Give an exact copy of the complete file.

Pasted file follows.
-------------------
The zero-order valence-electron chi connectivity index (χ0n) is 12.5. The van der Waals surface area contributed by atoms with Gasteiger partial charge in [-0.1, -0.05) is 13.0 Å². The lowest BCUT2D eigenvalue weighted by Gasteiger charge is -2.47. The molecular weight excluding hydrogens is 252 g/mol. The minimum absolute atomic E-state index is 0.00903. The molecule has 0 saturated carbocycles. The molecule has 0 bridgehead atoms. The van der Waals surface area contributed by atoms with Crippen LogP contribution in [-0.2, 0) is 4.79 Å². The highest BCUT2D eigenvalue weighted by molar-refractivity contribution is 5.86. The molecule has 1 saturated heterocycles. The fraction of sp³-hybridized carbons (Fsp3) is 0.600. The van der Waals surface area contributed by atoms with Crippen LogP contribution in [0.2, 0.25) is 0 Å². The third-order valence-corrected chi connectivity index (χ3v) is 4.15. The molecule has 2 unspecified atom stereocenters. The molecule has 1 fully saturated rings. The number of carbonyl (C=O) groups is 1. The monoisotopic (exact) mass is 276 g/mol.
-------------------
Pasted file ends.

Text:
The zero-order valence-electron chi connectivity index (χ0n) is 12.5. The van der Waals surface area contributed by atoms with Gasteiger partial charge in [-0.1, -0.05) is 13.0 Å². The lowest BCUT2D eigenvalue weighted by Gasteiger charge is -2.47. The molecular weight excluding hydrogens is 252 g/mol. The minimum absolute atomic E-state index is 0.00903. The molecule has 0 saturated carbocycles. The molecule has 0 bridgehead atoms. The van der Waals surface area contributed by atoms with Crippen LogP contribution in [-0.2, 0) is 4.79 Å². The highest BCUT2D eigenvalue weighted by molar-refractivity contribution is 5.86. The molecule has 1 saturated heterocycles. The fraction of sp³-hybridized carbons (Fsp3) is 0.600. The van der Waals surface area contributed by atoms with Crippen LogP contribution in [0.2, 0.25) is 0 Å². The third-order valence-corrected chi connectivity index (χ3v) is 4.15. The molecule has 2 unspecified atom stereocenters. The molecule has 1 fully saturated rings. The number of carbonyl (C=O) groups is 1. The monoisotopic (exact) mass is 276 g/mol.